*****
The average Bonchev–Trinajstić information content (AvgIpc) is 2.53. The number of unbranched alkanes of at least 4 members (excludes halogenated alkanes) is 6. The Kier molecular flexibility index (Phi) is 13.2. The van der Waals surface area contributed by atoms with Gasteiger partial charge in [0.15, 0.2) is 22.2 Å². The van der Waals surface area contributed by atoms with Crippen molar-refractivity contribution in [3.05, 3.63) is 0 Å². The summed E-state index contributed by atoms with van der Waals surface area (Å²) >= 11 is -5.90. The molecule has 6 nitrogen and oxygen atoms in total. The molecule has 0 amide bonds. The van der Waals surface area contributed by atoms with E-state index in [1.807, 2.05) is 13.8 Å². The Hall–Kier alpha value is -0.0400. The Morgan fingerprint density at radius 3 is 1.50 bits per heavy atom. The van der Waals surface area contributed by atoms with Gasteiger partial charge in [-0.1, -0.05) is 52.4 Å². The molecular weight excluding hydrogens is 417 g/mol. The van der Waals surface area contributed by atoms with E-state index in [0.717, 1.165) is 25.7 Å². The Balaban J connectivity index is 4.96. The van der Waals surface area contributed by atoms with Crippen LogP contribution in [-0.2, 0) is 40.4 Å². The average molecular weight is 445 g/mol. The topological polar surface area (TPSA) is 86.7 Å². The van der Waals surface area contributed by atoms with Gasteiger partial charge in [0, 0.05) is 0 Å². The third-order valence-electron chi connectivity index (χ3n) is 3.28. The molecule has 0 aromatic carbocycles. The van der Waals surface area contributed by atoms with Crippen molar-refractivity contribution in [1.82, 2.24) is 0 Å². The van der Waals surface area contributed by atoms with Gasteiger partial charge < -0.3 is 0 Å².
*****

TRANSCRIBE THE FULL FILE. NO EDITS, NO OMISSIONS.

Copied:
The average Bonchev–Trinajstić information content (AvgIpc) is 2.53. The number of unbranched alkanes of at least 4 members (excludes halogenated alkanes) is 6. The Kier molecular flexibility index (Phi) is 13.2. The van der Waals surface area contributed by atoms with Gasteiger partial charge in [0.15, 0.2) is 22.2 Å². The van der Waals surface area contributed by atoms with Crippen molar-refractivity contribution in [3.05, 3.63) is 0 Å². The summed E-state index contributed by atoms with van der Waals surface area (Å²) >= 11 is -5.90. The molecule has 6 nitrogen and oxygen atoms in total. The molecule has 0 amide bonds. The van der Waals surface area contributed by atoms with E-state index in [1.807, 2.05) is 13.8 Å². The Hall–Kier alpha value is -0.0400. The Morgan fingerprint density at radius 3 is 1.50 bits per heavy atom. The van der Waals surface area contributed by atoms with Gasteiger partial charge in [-0.1, -0.05) is 52.4 Å². The molecular weight excluding hydrogens is 417 g/mol. The van der Waals surface area contributed by atoms with E-state index in [0.717, 1.165) is 25.7 Å². The Balaban J connectivity index is 4.96. The van der Waals surface area contributed by atoms with Crippen LogP contribution in [-0.2, 0) is 40.4 Å². The average molecular weight is 445 g/mol. The topological polar surface area (TPSA) is 86.7 Å². The van der Waals surface area contributed by atoms with Gasteiger partial charge in [0, 0.05) is 0 Å². The third-order valence-electron chi connectivity index (χ3n) is 3.28. The molecule has 0 aromatic carbocycles. The van der Waals surface area contributed by atoms with Crippen molar-refractivity contribution in [1.82, 2.24) is 0 Å². The van der Waals surface area contributed by atoms with Gasteiger partial charge < -0.3 is 0 Å².